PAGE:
Hemostatic parameters predict 90-day mortality in hospitalized cirrhotic patients with acute decompensation: a prospective cohort study

Link to article at PubMed

Blood Coagul Fibrinolysis. 2022 Jan 12. doi: 10.1097/MBC.0000000000001124. Online ahead of print.


Hemostatic disturbances are common in patients with cirrhosis. Few studies have evaluated the prognostic role of hemostatic parameters in cirrhosis with acute decompensation. This study aims to determine the prognostic ability of standard hemostatic parameters in hospitalized cirrhotic patients with acute decompensation. Cirrhotic patients admitted with acute decompensation were prospectively enrolled. Hemostatic parameters were determined within 24 h, and the DIC (disseminated intravascular coagulation) score was calculated based on platelet count, prothrombin time (PT), fibrinogen, and D-dimer. New onset of in-hospital major bleeding and 90-day mortality were assessed. Eighty-nine patients were included (MELD 13.6 ± 5.7). The indications of admission were infection (38.2%), and portal hypertension-related bleeding (31.5%). 14.6% developed in-hospital major bleeding, and 90-day mortality rate was 21.3%. Major bleeding group and 90-day nonsurvivors had significantly higher activated partial thromboplastin time (aPTT), PT, and DIC score. The 90-day mortality rate was higher in major bleeding group (46.2 vs. 17.1%, P = 0.029). By multivariate logistic regression analysis, DIC score was associated with 90-day mortality. The AUROC of DIC score for 90-day mortality prediction was significantly higher than of MELD score (0.78 vs. 0.59, P = 0.04). DIC score at least 4 predicted 90-day mortality with a sensitivity of 88.9%. The cumulative 90-day survival was significantly lower in patients with DIC score at least 4 (57.2 vs. 93.6%, P = 0.0003). The development of in-hospital major bleeding significantly increases mortality in cirrhotic patients with acute decompensation. The DIC score within 24 h can be used as a simple and reliable predictor for 90-day mortality in these patients.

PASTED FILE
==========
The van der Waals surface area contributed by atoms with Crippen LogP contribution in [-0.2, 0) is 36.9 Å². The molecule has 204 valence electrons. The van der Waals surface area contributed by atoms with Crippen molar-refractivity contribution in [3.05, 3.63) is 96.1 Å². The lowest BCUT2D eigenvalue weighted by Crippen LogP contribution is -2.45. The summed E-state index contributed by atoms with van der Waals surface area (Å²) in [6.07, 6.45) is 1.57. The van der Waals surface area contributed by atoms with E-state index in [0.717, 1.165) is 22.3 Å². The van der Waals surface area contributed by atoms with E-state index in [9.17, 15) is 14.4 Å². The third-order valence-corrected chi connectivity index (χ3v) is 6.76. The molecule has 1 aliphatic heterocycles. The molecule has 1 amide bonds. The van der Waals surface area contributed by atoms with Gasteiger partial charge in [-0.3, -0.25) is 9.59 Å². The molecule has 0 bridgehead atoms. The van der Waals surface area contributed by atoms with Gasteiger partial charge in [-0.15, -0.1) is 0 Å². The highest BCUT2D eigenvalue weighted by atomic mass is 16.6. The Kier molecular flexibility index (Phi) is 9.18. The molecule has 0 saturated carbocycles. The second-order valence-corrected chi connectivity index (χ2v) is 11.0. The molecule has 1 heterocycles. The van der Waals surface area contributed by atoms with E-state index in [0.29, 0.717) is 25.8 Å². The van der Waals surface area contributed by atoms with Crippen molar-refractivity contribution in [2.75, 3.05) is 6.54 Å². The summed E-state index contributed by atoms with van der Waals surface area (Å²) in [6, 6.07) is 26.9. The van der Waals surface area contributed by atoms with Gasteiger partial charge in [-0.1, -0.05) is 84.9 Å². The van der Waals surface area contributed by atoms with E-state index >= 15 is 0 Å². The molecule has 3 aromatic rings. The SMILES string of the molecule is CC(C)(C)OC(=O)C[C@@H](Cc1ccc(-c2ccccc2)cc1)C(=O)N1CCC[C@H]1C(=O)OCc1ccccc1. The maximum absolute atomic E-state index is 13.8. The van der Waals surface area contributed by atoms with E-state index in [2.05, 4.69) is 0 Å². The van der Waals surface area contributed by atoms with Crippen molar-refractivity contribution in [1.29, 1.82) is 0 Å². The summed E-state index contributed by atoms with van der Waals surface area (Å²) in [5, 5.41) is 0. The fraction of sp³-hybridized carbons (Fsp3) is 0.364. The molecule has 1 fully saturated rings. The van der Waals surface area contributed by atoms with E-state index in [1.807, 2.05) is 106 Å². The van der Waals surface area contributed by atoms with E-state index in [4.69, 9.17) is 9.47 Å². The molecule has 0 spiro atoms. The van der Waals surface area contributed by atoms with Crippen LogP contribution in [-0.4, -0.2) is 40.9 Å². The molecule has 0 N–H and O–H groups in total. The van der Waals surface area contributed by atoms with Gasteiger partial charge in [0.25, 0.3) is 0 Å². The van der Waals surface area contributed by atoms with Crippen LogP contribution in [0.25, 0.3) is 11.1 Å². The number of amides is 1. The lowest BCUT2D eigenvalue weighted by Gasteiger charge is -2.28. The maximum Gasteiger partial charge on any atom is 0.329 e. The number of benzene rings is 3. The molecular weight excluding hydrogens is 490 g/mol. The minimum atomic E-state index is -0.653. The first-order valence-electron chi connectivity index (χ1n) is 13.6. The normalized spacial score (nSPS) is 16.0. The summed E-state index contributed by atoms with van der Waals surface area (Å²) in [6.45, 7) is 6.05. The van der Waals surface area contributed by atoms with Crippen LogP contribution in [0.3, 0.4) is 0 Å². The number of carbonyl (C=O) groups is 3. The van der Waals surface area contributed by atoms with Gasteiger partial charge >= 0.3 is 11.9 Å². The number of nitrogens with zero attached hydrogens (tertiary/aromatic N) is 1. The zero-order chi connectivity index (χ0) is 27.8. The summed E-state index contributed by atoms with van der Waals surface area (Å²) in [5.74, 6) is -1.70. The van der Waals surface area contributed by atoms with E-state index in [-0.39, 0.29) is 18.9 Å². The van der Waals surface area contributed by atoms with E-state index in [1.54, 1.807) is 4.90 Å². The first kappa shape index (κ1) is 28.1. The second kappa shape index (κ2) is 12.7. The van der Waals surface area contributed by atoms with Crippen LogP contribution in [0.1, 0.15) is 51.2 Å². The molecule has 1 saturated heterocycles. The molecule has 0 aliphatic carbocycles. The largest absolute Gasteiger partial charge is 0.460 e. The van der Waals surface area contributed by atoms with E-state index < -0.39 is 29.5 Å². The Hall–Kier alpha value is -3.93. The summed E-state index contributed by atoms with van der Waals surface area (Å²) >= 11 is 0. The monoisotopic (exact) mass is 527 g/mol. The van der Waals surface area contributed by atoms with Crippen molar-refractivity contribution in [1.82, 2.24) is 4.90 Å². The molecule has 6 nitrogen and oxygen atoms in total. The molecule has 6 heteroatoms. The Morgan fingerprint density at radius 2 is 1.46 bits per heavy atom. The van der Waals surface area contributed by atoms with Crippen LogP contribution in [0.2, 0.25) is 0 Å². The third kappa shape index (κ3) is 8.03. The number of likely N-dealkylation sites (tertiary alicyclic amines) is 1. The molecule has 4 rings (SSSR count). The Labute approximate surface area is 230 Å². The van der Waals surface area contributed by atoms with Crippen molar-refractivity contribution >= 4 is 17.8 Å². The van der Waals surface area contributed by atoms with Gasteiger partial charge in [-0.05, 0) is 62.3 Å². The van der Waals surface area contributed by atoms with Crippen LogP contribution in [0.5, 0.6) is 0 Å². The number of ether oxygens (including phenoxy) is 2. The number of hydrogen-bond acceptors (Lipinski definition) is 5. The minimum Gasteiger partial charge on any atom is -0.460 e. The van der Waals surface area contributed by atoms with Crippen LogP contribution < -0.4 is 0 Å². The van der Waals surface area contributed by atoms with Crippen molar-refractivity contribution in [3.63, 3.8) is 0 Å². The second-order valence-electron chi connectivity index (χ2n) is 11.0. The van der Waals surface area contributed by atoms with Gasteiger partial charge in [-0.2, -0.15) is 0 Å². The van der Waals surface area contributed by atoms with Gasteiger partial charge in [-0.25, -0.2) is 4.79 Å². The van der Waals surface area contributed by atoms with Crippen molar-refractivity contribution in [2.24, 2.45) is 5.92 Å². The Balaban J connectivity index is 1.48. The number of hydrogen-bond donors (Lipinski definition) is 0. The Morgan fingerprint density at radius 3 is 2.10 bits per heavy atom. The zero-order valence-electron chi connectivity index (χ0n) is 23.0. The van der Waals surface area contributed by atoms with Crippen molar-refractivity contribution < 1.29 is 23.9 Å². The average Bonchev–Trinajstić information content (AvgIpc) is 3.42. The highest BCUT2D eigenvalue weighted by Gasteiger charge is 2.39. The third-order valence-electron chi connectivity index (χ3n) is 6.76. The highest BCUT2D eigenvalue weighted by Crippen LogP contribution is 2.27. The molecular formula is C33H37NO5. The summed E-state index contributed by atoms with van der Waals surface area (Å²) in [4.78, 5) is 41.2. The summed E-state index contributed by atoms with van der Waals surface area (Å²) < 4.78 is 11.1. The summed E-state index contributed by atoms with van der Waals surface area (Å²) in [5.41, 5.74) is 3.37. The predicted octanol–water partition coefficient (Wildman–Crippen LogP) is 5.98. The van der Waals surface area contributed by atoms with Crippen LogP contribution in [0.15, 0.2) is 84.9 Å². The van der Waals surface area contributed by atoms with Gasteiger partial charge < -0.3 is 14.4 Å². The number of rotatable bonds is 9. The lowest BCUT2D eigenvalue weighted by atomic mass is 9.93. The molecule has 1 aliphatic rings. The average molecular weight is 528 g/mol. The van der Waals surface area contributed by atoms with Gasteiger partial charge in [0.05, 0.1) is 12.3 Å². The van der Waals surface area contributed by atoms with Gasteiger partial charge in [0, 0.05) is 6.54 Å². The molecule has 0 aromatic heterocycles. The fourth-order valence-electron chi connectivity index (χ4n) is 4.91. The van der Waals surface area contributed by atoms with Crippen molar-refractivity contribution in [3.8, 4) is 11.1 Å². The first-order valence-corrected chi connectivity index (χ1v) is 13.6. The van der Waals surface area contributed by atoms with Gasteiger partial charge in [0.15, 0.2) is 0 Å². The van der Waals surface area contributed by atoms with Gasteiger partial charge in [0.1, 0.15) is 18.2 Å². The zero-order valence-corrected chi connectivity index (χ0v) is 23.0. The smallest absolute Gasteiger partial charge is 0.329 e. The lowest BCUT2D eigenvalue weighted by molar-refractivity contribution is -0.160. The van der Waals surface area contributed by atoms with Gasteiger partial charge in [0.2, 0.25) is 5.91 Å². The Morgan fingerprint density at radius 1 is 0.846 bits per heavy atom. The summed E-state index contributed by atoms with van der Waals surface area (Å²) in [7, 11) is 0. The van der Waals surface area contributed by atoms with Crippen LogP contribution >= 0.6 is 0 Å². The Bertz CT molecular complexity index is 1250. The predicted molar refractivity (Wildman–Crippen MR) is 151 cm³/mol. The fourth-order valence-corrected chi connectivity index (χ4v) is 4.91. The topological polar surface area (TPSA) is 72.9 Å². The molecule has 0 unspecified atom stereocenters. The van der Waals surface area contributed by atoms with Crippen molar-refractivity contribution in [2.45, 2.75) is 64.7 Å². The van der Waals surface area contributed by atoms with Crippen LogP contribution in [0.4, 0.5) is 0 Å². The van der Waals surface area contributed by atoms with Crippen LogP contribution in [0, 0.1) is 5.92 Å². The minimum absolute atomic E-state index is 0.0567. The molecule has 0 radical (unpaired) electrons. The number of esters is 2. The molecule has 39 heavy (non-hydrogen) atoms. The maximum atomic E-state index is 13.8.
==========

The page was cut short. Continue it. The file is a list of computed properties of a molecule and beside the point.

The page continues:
PMID:35026788 | DOI:10.1097/MBC.0000000000001124

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